Sunday, October 5, 2008

Good News

We will see in the future how this bill will help everyone.

Mental-health parity law a big win for Kennedys

Tucked into the Wall Street bailout bill was a breakthrough for the estimated 113 million Americans suffering from mental illness - a provision making it illegal for health insurance companies to discriminate against patients suffering from psychological or behavioral disorders.

Adoption of the measure, hailed by a leading mental health advocacy group as a "great civil rights victory," marks the end of a decade-long struggle led by Senator Edward M. Kennedy of Massachusetts and his son, Representative Patrick Kennedy of Rhode Island, to ensure parity for mental illnesses in the eyes of the American healthcare system.

"The miracles of modern medicine make mental illness just as treatable today as physical illnesses," Kennedy, who is being treated for brain cancer, said in a statement. "After 10 years of debate, Congress has finally agreed to end discrimination in health insurance coverage that plagues persons living with mental illness for so long."

Kennedy added: "It will now be the law of the land that people with such illnesses deserve the same access to affordable coverage as those with physical illnesses."

The lead Republican sponsor in the Senate, Pete V. Domenici of New Mexico, singled out the Massachusetts Democrat for credit, calling his efforts remarkable. "This has been a labor of love for us," Domenici said in a statement.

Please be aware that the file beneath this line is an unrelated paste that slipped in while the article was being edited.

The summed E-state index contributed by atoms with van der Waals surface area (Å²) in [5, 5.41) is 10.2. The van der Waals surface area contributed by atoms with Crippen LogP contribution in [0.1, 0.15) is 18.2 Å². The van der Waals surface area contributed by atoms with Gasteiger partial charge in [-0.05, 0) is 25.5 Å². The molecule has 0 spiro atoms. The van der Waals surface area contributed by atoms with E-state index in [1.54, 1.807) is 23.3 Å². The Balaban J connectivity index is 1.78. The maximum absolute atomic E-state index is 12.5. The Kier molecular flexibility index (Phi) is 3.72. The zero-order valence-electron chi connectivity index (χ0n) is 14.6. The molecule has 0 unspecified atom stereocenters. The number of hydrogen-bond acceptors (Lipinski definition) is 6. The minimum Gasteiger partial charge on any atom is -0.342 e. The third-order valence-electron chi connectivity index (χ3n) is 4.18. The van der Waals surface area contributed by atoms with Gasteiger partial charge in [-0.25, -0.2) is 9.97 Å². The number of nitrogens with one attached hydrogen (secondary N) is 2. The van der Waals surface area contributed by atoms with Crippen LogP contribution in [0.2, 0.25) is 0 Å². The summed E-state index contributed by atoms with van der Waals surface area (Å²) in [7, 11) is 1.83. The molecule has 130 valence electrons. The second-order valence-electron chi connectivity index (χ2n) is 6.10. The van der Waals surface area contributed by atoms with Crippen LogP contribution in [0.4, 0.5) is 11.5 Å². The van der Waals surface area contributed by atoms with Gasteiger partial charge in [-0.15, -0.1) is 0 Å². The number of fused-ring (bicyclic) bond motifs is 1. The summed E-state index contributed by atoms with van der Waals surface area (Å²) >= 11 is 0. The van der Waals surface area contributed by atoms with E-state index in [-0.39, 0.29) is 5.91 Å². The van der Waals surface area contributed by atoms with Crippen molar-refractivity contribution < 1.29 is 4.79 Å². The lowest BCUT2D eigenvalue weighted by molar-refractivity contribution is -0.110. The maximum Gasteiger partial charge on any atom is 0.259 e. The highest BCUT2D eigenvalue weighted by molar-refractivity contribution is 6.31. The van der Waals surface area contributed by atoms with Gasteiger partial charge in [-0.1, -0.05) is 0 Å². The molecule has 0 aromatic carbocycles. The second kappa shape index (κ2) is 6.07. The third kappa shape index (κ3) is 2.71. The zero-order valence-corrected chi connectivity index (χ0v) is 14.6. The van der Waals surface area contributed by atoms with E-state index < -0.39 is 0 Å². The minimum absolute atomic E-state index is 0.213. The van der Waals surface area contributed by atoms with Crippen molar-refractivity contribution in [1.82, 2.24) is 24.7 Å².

The mental parity law, one of many amendments included in the legislation to broaden legislative support for the bailout package, requires health insurance companies to charge the same deductibles, copayments, and out-of-pocket expenses for mental health treatments as for all other illnesses.

Among other requirements, the law also requires the US Department of Labor to report to Congress every two years on how group health plans are complying with the law.

The nonprofit Mental Health America estimates that 67 percent of adults and 80 percent of children requiring mental health services do not receive help, in large part because of discriminatory insurance practices.

"This is a historic day and a great civil rights victory for millions of Americans who have been unable to access mental health treatment," said David Shern, the organization's president and CEO. "With approval of this bill we will tear down the walls of stigma and discrimination and open the doors to the power and promise of treatment and recovery."

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